Home Why I Publish on the Internet

I run a website which publishes poetry. I had previously published a magazine, books and pamphlets in paper, in the 70s and early 80s. I do not see myself returning to paper publishing. Here are the reasons why not:

  1. Publishing on the Internet is almost free, and therefore very little caught up in a cash nexus. I pay about £50 a year to the hosting company. I would have a computer for home use anyway (and even if I didn't — their use is available free in libraries). The poetry becomes a co-operative, shared enterprise, rather than a product to sell in the marketplace. We are having our imaginations colonised, our ways of living moulded and our future exhausted and poisoned by the processes of capitalism — I prefer that poetry occurs in an area not totally under the control of money and markets.
  2. Distribution is of course global and immediate. The number of bookshops that are interested in small press publications is shrinking. The Web is accessible anywhere (free in public libraries — which are not likely to be buying small press poetry). They enable the writing to be read by people outside of those in the know already (who attend events like CCCP, or are on various specific mailing lists). This is hugely worthwhile — and enables the range of alternative poetries to broaden their readerships, rather than keep them within the same restricted circle of trust.
  3. Publishing on the web is very flexible — texts can be easily presented in a range of ways, involving images, sound, moving image, and it is possible to explore non-linear structures through hypertext. I am not as rhapsodic as some about concepts like e-poetry or visual poetry: much of this material is just decorative or ingenious, and I'm anyway still trying to exhaust the possibilities of mere text. I am, though, convinced that it is possible to present poetry and other writing in ways which are clear to read and as visually interesting and involving as a well made book. But different.
  4. The web is also a very forgiving medium. Apart from being able to make corrections and improvements on the fly, I have found it relatively easy to use HTML, and to achieve clear pages through following obvious guidelines on readability.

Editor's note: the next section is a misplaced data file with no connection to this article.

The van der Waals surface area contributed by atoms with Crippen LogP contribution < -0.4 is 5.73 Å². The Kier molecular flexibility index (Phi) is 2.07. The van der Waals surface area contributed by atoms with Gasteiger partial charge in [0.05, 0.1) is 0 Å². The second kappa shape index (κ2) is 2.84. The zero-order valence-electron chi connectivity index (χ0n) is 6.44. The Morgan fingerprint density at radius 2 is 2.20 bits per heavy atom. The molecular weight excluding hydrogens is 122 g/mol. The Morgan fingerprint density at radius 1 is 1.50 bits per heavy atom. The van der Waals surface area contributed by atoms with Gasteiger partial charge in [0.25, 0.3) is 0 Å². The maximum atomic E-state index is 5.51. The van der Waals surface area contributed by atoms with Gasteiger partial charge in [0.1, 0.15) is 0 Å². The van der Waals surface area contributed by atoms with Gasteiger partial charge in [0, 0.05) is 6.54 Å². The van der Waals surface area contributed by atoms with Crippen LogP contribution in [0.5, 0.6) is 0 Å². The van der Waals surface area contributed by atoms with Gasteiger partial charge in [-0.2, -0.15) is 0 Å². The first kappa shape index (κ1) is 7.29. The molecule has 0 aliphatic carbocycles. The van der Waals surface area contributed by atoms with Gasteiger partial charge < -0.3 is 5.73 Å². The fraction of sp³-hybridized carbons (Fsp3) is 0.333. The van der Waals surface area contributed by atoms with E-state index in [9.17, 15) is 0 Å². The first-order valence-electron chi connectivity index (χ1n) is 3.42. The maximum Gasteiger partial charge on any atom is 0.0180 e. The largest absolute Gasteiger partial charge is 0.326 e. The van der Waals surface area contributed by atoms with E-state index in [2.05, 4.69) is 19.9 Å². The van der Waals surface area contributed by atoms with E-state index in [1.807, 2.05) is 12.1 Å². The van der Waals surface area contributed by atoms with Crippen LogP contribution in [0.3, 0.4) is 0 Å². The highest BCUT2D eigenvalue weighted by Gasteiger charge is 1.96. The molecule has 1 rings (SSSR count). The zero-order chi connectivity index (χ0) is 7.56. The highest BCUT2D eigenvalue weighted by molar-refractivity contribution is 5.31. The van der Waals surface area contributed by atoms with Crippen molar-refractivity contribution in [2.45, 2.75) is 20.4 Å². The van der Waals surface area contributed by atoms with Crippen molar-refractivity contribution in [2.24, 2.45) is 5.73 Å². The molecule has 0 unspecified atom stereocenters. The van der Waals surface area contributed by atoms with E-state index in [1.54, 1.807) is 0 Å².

5. Publishing on the Web has interesting qualities with regard to time. I have to fit my work on the website around a fulltime job, so cannot be in control of schedules and deadlines. The equivalent of a magazine can exist on the Web as a constantly changing site, rather than as discrete issues (with sets of deadlines that I never met when working with paper). It is also possible to change work on a website over time, so that a sense of the text as process or action rather than object can be explored, and similarly the potential transitoriness of material existing only digitally can also be used. I haven't done any of this enough — but hope to explore these possibilities.
  6. A final reason for publishing on the Internet is that, in my experience of teaching teenagers, it is increasingly young people's preferred way of accessing information. The readers of this piece are I suspect mostly people who are quite emotionally involved with words on paper — sorry, but we have as much future as trained scribes post-Gutenberg. I want the range of poetries that CCCP has always championed to be accessible to an ever increasing number of people — I can conceive of no other position than this. If it is not possible to make contact with such poetry on the Internet, then those involved with the poetry will become an ever more restricted and backward-looking coterie. That would be a disaster.

I accept the reasons why books are good objects still. They are obvious, and I feel this way too. But — I think the Internet is a good place also, and want the writings which CCCP has involved itself with to be presented there, to an ever-increasing audience. There are other futures which are being given to alternative poetry, eg the increasing role of writing and poetics courses. I find the involvement of academic institutions and values alarming — whatever poetry is, it is larger than these, and it is crucial to its continuing life that it doesn't depend on such institutions (apart from issues of restricting access only to those with certain educational — and thus social — characteristics). The wide and open accessibility of a website is its most important characteristic, the quality I am most proud of, and put most faith in.

First published in CCCP (Cambridge Conference of Contemporary Poetry) 15 Review 2005.